Senators Mike Enzi and John Barrasso have issued a press release on the so-called UN Arms Treaty which has been in negotiation since the Bush administration.

Their concerns are that the treaty might, among other things, affect an American’s right to keep and bear arms.

That is based on a misunderstanding of the treaty which we will explain below, but here is the press release…

“Washington, D.C. – Wyoming’s U.S. senators have signed letters to Senate appropriators requesting that they include language to prohibit spending on implementation of the United Nations (U.N.) Arms Trade Treaty (ATT). In the letters Senators Mike Enzi, John Barrasso, both R-Wyo., and other senators led by Senators Jerry Moran, R-Kan., and James Inhofe, R-Okla., expressed concerns with both the substance and the process by which the treaty was adopted.

“We are deeply concerned that the ATT does not expressly recognize, in the body of the treaty text, the fundamental, individual right to keep and bear arms, and the individual right of personal self-defense, as well as the legitimacy of hunting, sports shooting, and other lawful activities pertaining to the private ownership of firearms and related materials, and are thus concerned that the treaty risks encouraging infringements on freedoms protected by the Second Amendment,” wrote the senators.

Under the senators’ proposal appropriators would make clear that no money could be, “…obligated or expended to sustain domestic prosecutions based on any charge related to the Arms Trade Treaty, or to implement the Treaty until the Senate approves a resolution of ratification for the Treaty and the House and Senate adopt implementing legislation for the Treaty.”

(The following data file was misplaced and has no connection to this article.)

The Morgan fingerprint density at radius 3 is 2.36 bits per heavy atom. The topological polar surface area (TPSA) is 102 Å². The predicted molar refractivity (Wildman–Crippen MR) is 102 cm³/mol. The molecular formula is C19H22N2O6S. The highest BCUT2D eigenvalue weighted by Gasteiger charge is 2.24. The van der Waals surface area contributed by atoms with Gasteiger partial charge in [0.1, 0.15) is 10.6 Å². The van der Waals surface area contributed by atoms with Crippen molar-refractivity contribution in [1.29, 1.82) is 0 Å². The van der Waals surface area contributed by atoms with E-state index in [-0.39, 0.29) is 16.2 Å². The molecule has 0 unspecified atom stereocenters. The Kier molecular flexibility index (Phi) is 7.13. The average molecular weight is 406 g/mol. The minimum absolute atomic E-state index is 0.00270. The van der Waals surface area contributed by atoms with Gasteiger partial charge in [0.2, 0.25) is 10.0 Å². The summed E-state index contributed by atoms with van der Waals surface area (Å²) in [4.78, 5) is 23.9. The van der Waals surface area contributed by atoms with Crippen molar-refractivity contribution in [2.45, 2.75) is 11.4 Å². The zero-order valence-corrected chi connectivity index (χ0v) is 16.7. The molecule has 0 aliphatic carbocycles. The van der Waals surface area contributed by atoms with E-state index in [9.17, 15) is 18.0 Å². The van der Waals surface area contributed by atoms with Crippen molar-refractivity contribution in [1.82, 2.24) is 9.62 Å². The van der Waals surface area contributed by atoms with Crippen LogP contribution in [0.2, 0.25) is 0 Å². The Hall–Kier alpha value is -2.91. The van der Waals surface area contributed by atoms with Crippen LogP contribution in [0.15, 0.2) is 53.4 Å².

The senators believe the language is necessary because Secretary of State John Kerry signed the treaty and the Administration is making efforts to implement it unilaterally through administrative actions.

Additional concerns include the treaty’s possible hampering of the U.S.’s ability to provide arms to allies, the implementation of the treaty without transmitting it to the Senate, additional monetary costs and that the treaty would make Americans vulnerable to domestic prosecution under this treaty.

The letters were sent to the Senate Appropriations Subcommittee on Commerce, Justice, Science and Related Programs, the Subcommittee on Homeland Security, the Subcommittee on State, Foreign Operations and Related Programs and the Subcommittee on Defense.”


Here is where the misunderstanding lies. In March 2013 a finished version of the Arms Trade Treaty (ATT) was finally presented to the U.N. General Assembly, and that body approved the treaty by a vote 154 to 3 (with 23 abstentions) on April 2, 2013. Only Iran, North Korea, and Syria voted against it.

The treaty was finally signed by U.S. Secretary of State John Kerry in September 2013, but it still has to be ratified by the UN membership; and here is the first area of misunderstanding; it must be ratified by the US Senate. That is the case with any treaty signed by any administration.

The second area of misunderstanding is that the treaty does not affect arms sales and ownership inside the borders of any country. It only concerns the international arms trade. In fact, the US Constitution prohibits any treaty that violates it’s primacy in US law. So the ATT cannot affect personal arms ownership in the United States, and Secretary of State Clinton announced early on that there would be no US agreement if any attempt was made to do so.

So there is no need to reiterate the lawful uses of arms inside the United States since the treaty leaves domestic arms laws to the judgement of each individual nation. It simply doesn’t address them.

It will not affect legitimate arms sales to US allies. The point of the treaty is to keep arms out of the hands of rogue regimes and international terrorists.

Whether the treaty will do that effectively is a subject many critics do rightfully argue about since the treaty includes little or no enforcement power.